The Ministry of Tourism in Jamaica has determined that pilot error was responsible for Harmony of the Seas backing into a dock extension in Falmouth, Jamaica on May 26, 2022. The dock is currently being repaired and should be fully operational for ships next week.
Harmony of the Seas Collides With Dock
The collision occurred as Harmony of the Seas was backing into its assigned berth Thursday morning at approximately 7 a.m. As the ship was maneuvering into the space, the vessel’s aft collided with a concrete mooring pylon, which collapsed into the water.
The Oasis-class ship suffered minor cosmetic damage, including small dents and paint scrapes. Within hours, however, the ship had been inspected and a maintenance crew was able to make the necessary repairs.
“The good news is that nobody got hurt and the damage was minimal to the vessel and it was able to continue its journey unfazed and really unaffected,” said Minister of Tourism Edmund Bartlett, according to a report from The Gleaner.
Bartlett did offer an explanation for the collision in his remarks, explaining that the pilot – who controls the vessel during docking operations – was badly directed at the time.
While no further information was disclosed, this seems to indicate that there may have been a communication breakdown between the pilot and on-shore assistants at the time of the collision.
The ship, which is currently sailing a 7-night Western Caribbean itinerary, departed Falmouth on time on Thursday, and is continuing on with its planned schedule. Today the ship visited Royal Caribbean International’s private destination in Labadee, Haiti, and Saturday will be a day at sea before the vessel returns to Port Canaveral on Sunday, May 29.
While the cosmetic damage to Harmony of the Seas was quickly repaired, it will take somewhat longer to reconstruct the damaged dock extension, but that work is already underway.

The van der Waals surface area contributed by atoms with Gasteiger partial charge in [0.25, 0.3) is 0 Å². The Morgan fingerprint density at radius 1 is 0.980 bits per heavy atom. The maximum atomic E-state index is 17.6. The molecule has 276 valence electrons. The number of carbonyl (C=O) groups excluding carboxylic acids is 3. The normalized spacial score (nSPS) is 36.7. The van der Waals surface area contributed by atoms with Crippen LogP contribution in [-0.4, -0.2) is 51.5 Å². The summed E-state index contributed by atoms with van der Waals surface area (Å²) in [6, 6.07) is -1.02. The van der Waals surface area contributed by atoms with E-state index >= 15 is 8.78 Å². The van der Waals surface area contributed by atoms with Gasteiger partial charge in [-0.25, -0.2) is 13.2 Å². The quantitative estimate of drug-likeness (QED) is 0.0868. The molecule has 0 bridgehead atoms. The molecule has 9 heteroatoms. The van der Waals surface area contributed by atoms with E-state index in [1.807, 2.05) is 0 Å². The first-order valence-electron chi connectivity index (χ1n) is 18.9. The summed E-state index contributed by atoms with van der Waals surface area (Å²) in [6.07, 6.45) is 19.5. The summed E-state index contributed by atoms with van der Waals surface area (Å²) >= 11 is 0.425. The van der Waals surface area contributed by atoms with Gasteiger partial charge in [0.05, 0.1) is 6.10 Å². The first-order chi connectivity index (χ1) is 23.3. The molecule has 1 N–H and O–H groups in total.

“We are repairing the damaged areas at the port now,” Bartlett said. “The divers are there now recovering the broken elements and we should be back in full order for the ships that come next week.”
The Port of Falmouth, which is 18 miles east of Montego Bay, has several vessels scheduled to arrive in the next few days, including Royal Caribbean International’s Liberty of the Seas and Explorer of the Seas, as well as Disney Cruise Line’s Disney Fantasy.
Harmony of the Seas is not scheduled to return to Falmouth until June 23, as the ship’s next three sailings are all Eastern Caribbean itineraries and will not be visiting Jamaica.
Pier Collisions – Are They More Common?
It seems as pier collisions are becoming a greater hazard in recent years. This may be in part due to larger ships that can be more challenging to maneuver, especially in tricky waters or if weather conditions create added difficulties.
Earlier this month, Royal Caribbean International’s Radiance of the Seas struck an outer mooring dolphin (a structure ships tie up to) at the new Sitka Sound cruise terminal.
In December 2020, just a few weeks after resuming passenger sailings, Norwegian Cruise Line’s Norwegian Escape hit the pier wall in Civitavecchia, the main cruise port for Rome.
In August 2018, Carnival Horizon collided with Pier 90 in Manhattan, New York. That collision resulted in damage to both the pier and the ship, which was eventually estimated to amount to $2.5 million. Similar to the recent incident in Jamaica, that collision was caused by poor communication.
Disney Dream collided with the pier in Nassau while docking in September 2017, causing a significant dent to the ship’s aft.
These are just a few of the collision incidents noted from different cruise lines in the past few years.
While each incident makes headlines and raises concerns, it is also important to remember that many cruise ships dock around the world every day without difficulty, safely and smoothly bringing guests to many remarkable destinations.